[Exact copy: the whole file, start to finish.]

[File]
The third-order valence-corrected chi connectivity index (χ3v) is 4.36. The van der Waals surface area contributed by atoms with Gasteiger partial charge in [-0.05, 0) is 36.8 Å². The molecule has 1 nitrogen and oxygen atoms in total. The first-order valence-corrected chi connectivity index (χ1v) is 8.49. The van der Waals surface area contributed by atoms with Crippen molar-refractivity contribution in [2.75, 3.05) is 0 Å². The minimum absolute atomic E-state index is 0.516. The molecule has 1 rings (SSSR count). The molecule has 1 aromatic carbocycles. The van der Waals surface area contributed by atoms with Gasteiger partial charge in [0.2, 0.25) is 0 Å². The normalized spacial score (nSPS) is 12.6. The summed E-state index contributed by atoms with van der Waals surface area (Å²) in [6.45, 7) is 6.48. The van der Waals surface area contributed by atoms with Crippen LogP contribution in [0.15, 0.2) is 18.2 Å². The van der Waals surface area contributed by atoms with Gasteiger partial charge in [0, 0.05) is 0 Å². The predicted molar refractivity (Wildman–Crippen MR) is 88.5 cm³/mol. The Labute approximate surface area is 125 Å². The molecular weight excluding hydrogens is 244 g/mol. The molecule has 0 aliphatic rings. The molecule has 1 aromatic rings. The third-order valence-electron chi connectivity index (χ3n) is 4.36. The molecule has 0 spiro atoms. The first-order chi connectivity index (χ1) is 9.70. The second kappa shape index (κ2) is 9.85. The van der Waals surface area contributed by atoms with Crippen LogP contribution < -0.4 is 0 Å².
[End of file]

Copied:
The third-order valence-corrected chi connectivity index (χ3v) is 4.36. The van der Waals surface area contributed by atoms with Gasteiger partial charge in [-0.05, 0) is 36.8 Å². The molecule has 1 nitrogen and oxygen atoms in total. The first-order valence-corrected chi connectivity index (χ1v) is 8.49. The van der Waals surface area contributed by atoms with Crippen molar-refractivity contribution in [2.75, 3.05) is 0 Å². The minimum absolute atomic E-state index is 0.516. The molecule has 1 rings (SSSR count). The molecule has 1 aromatic carbocycles. The van der Waals surface area contributed by atoms with Gasteiger partial charge in [0.2, 0.25) is 0 Å². The normalized spacial score (nSPS) is 12.6. The summed E-state index contributed by atoms with van der Waals surface area (Å²) in [6.45, 7) is 6.48. The van der Waals surface area contributed by atoms with Crippen LogP contribution in [0.15, 0.2) is 18.2 Å². The van der Waals surface area contributed by atoms with Gasteiger partial charge in [0, 0.05) is 0 Å². The predicted molar refractivity (Wildman–Crippen MR) is 88.5 cm³/mol. The Labute approximate surface area is 125 Å². The molecular weight excluding hydrogens is 244 g/mol. The molecule has 0 aliphatic rings. The molecule has 1 aromatic rings. The third-order valence-electron chi connectivity index (χ3n) is 4.36. The molecule has 0 spiro atoms. The first-order chi connectivity index (χ1) is 9.70. The second kappa shape index (κ2) is 9.85. The van der Waals surface area contributed by atoms with Crippen LogP contribution < -0.4 is 0 Å².